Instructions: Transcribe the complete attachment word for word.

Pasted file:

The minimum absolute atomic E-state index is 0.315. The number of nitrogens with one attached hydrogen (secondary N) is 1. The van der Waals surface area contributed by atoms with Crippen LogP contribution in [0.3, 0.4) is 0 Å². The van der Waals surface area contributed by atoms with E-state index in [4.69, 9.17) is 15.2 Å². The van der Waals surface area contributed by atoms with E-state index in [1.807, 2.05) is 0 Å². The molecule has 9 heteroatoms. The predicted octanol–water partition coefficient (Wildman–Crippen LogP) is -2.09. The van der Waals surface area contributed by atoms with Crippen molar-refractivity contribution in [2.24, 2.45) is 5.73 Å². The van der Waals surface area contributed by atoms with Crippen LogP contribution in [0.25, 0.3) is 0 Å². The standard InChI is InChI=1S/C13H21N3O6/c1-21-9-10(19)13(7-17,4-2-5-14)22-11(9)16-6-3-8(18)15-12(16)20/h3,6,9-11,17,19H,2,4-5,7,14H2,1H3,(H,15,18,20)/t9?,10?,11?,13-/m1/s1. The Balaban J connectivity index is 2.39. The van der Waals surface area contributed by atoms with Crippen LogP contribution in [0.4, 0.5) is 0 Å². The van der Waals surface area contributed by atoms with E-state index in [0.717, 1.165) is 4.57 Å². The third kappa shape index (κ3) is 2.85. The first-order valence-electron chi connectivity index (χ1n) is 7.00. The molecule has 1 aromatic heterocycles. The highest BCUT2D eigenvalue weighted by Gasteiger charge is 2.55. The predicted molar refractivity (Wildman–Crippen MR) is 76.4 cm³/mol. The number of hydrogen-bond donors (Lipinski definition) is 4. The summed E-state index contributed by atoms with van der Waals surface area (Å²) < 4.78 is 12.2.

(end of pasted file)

The minimum absolute atomic E-state index is 0.315. The number of nitrogens with one attached hydrogen (secondary N) is 1. The van der Waals surface area contributed by atoms with Crippen LogP contribution in [0.3, 0.4) is 0 Å². The van der Waals surface area contributed by atoms with E-state index in [4.69, 9.17) is 15.2 Å². The van der Waals surface area contributed by atoms with E-state index in [1.807, 2.05) is 0 Å². The molecule has 9 heteroatoms. The predicted octanol–water partition coefficient (Wildman–Crippen LogP) is -2.09. The van der Waals surface area contributed by atoms with Crippen molar-refractivity contribution in [2.24, 2.45) is 5.73 Å². The van der Waals surface area contributed by atoms with Crippen LogP contribution in [0.25, 0.3) is 0 Å². The standard InChI is InChI=1S/C13H21N3O6/c1-21-9-10(19)13(7-17,4-2-5-14)22-11(9)16-6-3-8(18)15-12(16)20/h3,6,9-11,17,19H,2,4-5,7,14H2,1H3,(H,15,18,20)/t9?,10?,11?,13-/m1/s1. The Balaban J connectivity index is 2.39. The van der Waals surface area contributed by atoms with Crippen LogP contribution in [0.4, 0.5) is 0 Å². The van der Waals surface area contributed by atoms with E-state index in [0.717, 1.165) is 4.57 Å². The third kappa shape index (κ3) is 2.85. The first-order valence-electron chi connectivity index (χ1n) is 7.00. The molecule has 1 aromatic heterocycles. The highest BCUT2D eigenvalue weighted by Gasteiger charge is 2.55. The predicted molar refractivity (Wildman–Crippen MR) is 76.4 cm³/mol. The number of hydrogen-bond donors (Lipinski definition) is 4. The summed E-state index contributed by atoms with van der Waals surface area (Å²) < 4.78 is 12.2.